Aliens Could Watch Earth From Hundreds Of Star Systems, Scientists Say Potentially, observers in plenty of star systems could have detected Earth sometime in the last 5,000 years. More stars will soon move into positions that would let them see our planet.

Alien Planet-Hunters In Hundreds Of Nearby Star Systems Could Spot Earth

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STEVE INSKEEP, HOST:

If you gaze up at the night sky, the stars can seem motionless. Of course, they're not. They're moving. We're moving. Everything's moving in different directions constantly. Suppose there was somebody out there looking back for us. Scientists have now checked to see which nearby stars have the right vantage point to spot Earth. Here's NPR's Nell Greenfieldboyce.

NELL GREENFIELDBOYCE, BYLINE: So far, astronomers have discovered over 4,000 planets outside our solar system. And here's how almost all of them have been found. Researchers watch stars and look for a telltale dimming that occurs when a planet passes in front of a star and blocks some of its light. An alien planet hunter with the right view of our sun could do exactly the same thing to detect Earth.

LISA KALTENEGGER: For whom would we be the aliens? Who would see the Earth block light from the sun?

GREENFIELDBOYCE: Lisa Kaltenegger is director of the Carl Sagan Institute at Cornell University.

KALTENEGGER: I wanted to know who can see us now, but also who could have seen us in the past and who will see us in the future. And how long do you keep this special vantage point?

GREENFIELDBOYCE: She teamed up with Jackie Faherty, an astrophysicist at the American Museum of Natural History. They combed through a new catalog of nearby stars and their movements. In the journal Nature, they say, in the last 5,000 years, an abundance of stars have been in a position to see Earth - to be precise, 1,715 stars. These stars should be home to lots of planets. One star, called Ross 128, is already known to be orbited by an Earth-sized planet. Kaltenegger says, if there was life there searching for others...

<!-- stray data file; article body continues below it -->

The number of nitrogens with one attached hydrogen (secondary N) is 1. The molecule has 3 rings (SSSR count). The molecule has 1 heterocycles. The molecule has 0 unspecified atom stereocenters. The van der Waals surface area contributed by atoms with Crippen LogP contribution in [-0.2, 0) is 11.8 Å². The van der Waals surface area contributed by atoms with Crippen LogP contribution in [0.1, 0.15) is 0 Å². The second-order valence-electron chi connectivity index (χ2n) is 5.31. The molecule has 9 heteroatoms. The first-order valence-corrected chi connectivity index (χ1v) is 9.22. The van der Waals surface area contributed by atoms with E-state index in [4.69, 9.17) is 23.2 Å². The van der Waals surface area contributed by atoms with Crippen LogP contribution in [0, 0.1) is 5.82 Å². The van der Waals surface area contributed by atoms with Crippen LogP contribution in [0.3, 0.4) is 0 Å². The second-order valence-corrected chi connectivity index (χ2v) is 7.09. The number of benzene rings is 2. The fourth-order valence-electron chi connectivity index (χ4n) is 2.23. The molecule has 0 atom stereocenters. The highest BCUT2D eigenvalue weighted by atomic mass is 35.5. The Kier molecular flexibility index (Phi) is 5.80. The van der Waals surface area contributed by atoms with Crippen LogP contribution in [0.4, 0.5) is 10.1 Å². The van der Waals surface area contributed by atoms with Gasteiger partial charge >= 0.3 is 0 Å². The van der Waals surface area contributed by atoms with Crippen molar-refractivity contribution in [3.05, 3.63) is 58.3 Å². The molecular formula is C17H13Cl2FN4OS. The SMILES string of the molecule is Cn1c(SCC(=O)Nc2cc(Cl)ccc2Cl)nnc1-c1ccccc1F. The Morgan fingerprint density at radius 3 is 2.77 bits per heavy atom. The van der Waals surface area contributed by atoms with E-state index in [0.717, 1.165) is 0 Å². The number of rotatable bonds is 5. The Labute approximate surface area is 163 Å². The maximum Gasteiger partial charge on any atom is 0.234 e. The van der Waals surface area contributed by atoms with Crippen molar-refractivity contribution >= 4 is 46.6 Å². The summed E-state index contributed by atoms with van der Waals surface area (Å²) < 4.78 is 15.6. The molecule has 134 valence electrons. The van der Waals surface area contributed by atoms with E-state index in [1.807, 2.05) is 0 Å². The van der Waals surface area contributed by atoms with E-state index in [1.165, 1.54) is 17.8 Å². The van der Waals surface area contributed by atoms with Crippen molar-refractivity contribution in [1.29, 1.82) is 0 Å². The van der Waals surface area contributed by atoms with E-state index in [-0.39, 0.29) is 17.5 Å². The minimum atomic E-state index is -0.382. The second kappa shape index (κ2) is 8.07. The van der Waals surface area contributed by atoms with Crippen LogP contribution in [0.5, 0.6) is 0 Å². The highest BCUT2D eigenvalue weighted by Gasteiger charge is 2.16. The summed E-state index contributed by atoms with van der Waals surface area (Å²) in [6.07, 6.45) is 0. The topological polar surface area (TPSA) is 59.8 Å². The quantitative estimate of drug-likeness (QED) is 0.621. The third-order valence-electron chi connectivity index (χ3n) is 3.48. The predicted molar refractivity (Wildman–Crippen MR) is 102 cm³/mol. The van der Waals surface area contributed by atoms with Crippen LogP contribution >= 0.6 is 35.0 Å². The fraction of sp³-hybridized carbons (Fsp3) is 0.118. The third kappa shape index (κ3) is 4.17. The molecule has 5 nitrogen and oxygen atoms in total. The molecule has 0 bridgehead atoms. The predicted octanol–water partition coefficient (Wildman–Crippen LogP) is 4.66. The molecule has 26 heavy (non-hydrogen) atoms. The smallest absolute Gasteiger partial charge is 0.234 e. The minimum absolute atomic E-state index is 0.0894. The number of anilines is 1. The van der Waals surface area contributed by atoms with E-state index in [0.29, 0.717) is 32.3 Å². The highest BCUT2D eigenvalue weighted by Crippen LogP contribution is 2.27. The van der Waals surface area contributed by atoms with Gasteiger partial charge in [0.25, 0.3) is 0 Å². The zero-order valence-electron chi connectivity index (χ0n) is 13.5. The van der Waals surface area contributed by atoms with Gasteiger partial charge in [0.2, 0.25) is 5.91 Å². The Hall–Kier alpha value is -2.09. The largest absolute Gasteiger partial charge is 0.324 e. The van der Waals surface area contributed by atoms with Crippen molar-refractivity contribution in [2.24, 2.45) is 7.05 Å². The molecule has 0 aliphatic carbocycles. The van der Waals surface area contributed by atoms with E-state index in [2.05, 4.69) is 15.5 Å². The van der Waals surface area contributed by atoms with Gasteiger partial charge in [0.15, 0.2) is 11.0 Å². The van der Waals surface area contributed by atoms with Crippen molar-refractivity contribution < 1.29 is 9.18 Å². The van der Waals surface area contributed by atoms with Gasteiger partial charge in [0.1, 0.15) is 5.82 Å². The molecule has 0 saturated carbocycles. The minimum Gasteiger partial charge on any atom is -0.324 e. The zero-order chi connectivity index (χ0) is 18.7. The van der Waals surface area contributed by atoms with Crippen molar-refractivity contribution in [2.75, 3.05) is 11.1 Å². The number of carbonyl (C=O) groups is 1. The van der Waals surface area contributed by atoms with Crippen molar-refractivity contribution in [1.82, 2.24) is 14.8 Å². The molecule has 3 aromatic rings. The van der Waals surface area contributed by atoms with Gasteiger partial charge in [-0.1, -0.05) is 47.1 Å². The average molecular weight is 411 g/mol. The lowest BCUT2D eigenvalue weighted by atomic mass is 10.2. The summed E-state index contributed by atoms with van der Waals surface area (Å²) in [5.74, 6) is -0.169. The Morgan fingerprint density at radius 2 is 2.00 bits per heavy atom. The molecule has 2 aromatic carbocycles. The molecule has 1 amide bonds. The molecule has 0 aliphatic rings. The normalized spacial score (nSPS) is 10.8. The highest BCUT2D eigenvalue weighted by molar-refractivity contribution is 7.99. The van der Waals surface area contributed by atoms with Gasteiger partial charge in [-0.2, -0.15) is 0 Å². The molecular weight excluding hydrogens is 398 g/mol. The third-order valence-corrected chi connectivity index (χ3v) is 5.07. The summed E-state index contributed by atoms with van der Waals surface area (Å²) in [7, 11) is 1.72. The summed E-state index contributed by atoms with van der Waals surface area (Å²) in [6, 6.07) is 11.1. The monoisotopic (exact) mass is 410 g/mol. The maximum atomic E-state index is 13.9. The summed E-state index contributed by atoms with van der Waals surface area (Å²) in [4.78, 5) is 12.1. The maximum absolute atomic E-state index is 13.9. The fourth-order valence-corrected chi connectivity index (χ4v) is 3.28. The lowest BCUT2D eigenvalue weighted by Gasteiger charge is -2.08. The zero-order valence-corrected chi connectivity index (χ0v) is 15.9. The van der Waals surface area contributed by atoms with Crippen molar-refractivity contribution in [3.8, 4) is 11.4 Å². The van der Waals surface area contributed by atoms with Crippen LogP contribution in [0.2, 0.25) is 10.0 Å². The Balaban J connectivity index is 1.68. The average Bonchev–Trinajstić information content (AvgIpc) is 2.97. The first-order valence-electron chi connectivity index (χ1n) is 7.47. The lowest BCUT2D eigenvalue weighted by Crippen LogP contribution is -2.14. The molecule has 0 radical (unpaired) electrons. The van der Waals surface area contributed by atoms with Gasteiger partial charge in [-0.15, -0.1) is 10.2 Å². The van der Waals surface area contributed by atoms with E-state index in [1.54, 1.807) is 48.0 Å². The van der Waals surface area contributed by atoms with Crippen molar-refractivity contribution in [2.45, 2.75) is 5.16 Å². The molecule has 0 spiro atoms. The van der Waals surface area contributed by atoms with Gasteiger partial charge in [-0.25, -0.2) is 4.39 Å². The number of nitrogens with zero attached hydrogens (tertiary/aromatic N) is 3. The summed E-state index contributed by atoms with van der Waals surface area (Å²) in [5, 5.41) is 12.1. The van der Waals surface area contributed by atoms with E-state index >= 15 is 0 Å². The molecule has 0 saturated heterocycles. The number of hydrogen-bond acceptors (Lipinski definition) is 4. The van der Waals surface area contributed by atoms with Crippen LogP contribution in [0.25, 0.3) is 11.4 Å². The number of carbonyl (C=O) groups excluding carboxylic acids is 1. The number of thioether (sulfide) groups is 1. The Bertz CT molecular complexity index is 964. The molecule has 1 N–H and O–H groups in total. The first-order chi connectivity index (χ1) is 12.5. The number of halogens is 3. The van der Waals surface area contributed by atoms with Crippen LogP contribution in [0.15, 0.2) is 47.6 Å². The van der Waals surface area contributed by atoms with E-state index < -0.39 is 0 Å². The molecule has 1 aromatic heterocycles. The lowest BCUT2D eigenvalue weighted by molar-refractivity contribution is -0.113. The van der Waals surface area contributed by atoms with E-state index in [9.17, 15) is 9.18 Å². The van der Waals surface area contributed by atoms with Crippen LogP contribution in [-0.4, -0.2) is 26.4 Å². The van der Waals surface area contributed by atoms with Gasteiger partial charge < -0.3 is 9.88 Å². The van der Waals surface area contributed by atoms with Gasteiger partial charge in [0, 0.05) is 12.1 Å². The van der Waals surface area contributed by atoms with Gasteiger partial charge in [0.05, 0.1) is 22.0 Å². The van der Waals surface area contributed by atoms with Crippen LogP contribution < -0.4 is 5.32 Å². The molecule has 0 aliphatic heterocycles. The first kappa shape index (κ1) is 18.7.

KALTENEGGER: Then they could have seen the Earth's transit about 3,000 years ago, but only until 900 years ago. So would they have figured out that there's intelligent life on the Earth?

GREENFIELDBOYCE: Maybe not. After all, it's only been in the last hundred years or so that humans have been broadcasting radio and television. So the researchers looked at a smaller set of stars close enough to have already been bathed in our radio waves. Take one named Teegarden Star. It's a dozen light-years away. It's orbited by two small planets that might have temperatures cozy enough for life. They couldn't spot Earth now, but that will soon change as their star moves.

KALTENEGGER: In 29 years, they would be able to see us.

GREENFIELDBOYCE: And then there's the TRAPPIST-1 system. It's known to have small, rocky planets. It will start being able to find Earth in about 1,600 years. Jackie Faherty says doing this project made her feel strangely vulnerable

JACKIE FAHERTY: Because I started to think how easy we are to detect.

GREENFIELDBOYCE: Still, no one knows if anyone is even out there to do any detecting. For over half a century, scientists have been searching for messages sent to us by alien life. Jill Tarter is with the SETI Institute. She says this task is hard.

JILL TARTER: And we've been discussing, you know, for decades and decades what magic frequencies, what magic times, what magic places.

GREENFIELDBOYCE: She thinks this new list of stars that could see us could be helpful and points out that if the amount of space that needed to be searched for extraterrestrial broadcasts was equivalent to all the Earth's oceans, we've only searched about as much as one hot tub full of water.

Nell Greenfieldboyce, NPR News.

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